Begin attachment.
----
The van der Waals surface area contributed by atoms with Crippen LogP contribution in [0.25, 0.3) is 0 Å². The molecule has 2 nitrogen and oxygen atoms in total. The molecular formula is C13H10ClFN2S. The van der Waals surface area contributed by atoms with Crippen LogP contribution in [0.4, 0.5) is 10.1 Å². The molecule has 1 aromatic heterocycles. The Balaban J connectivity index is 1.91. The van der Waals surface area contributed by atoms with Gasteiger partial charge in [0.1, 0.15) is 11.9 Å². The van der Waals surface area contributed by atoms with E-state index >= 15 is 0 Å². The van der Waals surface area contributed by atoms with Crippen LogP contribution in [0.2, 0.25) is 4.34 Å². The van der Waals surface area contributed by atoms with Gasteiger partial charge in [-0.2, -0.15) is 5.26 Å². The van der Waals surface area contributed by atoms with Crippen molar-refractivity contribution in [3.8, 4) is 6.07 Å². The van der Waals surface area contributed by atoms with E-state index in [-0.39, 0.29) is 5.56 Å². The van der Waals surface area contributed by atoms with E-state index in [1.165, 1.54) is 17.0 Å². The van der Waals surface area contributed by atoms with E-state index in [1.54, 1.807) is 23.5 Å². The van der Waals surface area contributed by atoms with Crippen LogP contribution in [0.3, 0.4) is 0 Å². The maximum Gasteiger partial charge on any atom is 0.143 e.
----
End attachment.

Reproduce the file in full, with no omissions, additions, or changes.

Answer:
The van der Waals surface area contributed by atoms with Crippen LogP contribution in [0.25, 0.3) is 0 Å². The molecule has 2 nitrogen and oxygen atoms in total. The molecular formula is C13H10ClFN2S. The van der Waals surface area contributed by atoms with Crippen LogP contribution in [0.4, 0.5) is 10.1 Å². The molecule has 1 aromatic heterocycles. The Balaban J connectivity index is 1.91. The van der Waals surface area contributed by atoms with Gasteiger partial charge in [0.1, 0.15) is 11.9 Å². The van der Waals surface area contributed by atoms with E-state index >= 15 is 0 Å². The van der Waals surface area contributed by atoms with Crippen LogP contribution in [0.2, 0.25) is 4.34 Å². The van der Waals surface area contributed by atoms with Gasteiger partial charge in [-0.2, -0.15) is 5.26 Å². The van der Waals surface area contributed by atoms with Crippen molar-refractivity contribution in [3.8, 4) is 6.07 Å². The van der Waals surface area contributed by atoms with E-state index in [-0.39, 0.29) is 5.56 Å². The van der Waals surface area contributed by atoms with E-state index in [1.165, 1.54) is 17.0 Å². The van der Waals surface area contributed by atoms with E-state index in [1.54, 1.807) is 23.5 Å². The van der Waals surface area contributed by atoms with Crippen LogP contribution in [0.3, 0.4) is 0 Å². The maximum Gasteiger partial charge on any atom is 0.143 e.